Any channel-flippers who stumble into this week’s Tales of the Walking Dead might think they’ve landed on a particularly gloomy Animal Planet documentary. Now is the time of “nature’s great reclamation effort,” drones an unseen narrator, over footage of animals and trees. The world, you see, is being rapidly reshaped by the arrival of an apex predator: Homo mortuus. They don’t sleep, they’re lethal alone or in packs, and they’ve rapidly ascended to the top of the food chain.
This faux-documentary opening is Tales of the Walking Dead’s clever way of making us see the walking dead with fresh eyes — the way a particularly clinical research scientist might process the horrors of the zombie apocalypse. Our narrator is Dr. Everett (Anthony Edwards), who has decided to spend the rest of his life observing the habits and patterns of zombies, which he sees as “the beauty of nature in its purest form.”
Dr. Everett’s observations have turned up some intriguing complexities. One specimen, he notes, is routinely the first to reach out to noise. He’s convinced that his favorite zombie, Specimen 21, has even shown signs of communal generosity, killing wild dogs and leaving them for his fellow zombies to eat.
None of that matters to Amy (Poppy Liu), the second half of the episode’s title pairing, who ends up squaring off against Specimen 21, whose alleged compassion doesn’t seem to extend to humans. She’s relieved when Dr. Everett pops in and drags her off to safety. It’s only later that she realizes he wasn’t trying to save her from Specimen 21 at all; he was trying to save Specimen 21 from her.
In concept, “Amy / Dr. Everett” recalls the series opener “Joe / Evie,” pairing a curmudgeonly loner with an idealistic woman who challenges his myopic worldview. But where the former episode tilted toward hope, “Amy / Dr. Everett” tilts toward despair. Back at Dr. Everett’s research station, Amy reveals the reason she’s been running around in the woods: Her group hopes to build and maintain a permanent settlement in a nearby area called the “dead sector.” But Everett has already given up on the idea of any human connection. In his eyes, it’s the zombies’ world now, and we’re just living in it.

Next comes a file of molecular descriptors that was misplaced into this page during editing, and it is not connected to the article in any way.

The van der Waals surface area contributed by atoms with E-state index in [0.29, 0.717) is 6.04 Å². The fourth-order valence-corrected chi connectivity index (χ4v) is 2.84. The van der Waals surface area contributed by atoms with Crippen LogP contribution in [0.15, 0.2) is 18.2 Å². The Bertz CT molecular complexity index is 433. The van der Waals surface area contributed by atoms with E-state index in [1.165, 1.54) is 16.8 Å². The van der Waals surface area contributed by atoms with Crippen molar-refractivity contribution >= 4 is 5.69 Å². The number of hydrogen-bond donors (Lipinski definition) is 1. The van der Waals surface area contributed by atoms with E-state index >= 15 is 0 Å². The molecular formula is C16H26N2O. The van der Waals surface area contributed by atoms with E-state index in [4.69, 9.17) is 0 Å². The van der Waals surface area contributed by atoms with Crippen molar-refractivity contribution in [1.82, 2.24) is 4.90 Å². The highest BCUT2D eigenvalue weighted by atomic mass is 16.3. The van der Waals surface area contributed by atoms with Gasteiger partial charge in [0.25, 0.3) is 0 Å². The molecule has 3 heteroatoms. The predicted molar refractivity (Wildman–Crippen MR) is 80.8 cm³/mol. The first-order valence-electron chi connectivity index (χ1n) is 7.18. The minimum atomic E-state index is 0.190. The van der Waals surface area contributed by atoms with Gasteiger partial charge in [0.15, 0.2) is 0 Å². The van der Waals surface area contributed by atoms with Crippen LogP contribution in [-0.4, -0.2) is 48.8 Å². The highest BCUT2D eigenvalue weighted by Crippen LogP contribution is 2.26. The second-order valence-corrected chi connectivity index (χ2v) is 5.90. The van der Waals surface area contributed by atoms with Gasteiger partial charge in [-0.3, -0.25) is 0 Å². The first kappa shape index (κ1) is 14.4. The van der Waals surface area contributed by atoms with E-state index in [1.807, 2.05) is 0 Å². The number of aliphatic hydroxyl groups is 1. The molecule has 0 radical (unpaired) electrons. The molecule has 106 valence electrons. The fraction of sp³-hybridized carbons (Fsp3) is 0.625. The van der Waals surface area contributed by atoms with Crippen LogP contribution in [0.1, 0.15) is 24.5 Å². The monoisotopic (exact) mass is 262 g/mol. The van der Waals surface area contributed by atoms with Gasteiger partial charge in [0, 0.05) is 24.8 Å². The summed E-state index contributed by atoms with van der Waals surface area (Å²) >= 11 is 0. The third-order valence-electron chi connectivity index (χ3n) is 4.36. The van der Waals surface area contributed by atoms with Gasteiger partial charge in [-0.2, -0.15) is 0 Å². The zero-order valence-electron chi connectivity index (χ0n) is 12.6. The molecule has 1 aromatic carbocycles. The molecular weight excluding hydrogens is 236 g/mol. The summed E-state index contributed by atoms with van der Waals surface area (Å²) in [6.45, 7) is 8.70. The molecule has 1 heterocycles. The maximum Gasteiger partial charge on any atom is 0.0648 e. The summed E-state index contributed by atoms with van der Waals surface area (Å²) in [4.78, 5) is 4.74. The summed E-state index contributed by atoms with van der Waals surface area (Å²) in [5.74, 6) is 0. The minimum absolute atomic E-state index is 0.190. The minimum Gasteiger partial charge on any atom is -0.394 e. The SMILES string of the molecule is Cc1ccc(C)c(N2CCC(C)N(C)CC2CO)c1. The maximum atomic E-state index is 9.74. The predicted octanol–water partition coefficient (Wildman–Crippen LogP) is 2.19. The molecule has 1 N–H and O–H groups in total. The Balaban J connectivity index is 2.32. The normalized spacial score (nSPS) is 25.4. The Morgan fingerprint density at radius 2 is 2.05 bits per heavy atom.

Everett’s misanthropy, which he justifies by acting like it’s just scientific detachment, is challenged by his growing connection to Amy. He saves her from poison berries she has ingested, they bond over a shared love of poetry, and she even comes to appreciate aspects of his zombie research. She’s also astute enough to realize that — whatever he claims — his interest in the zombie horde is also laced with plenty of sentiment. Everett eventually admits that Specimen 21 is also his former friend and mentor Dr. Moseley, who he reconnected with just when he had given up hope. The man may be dead, but Everett’s “research” is a chance to spend a little more time with him.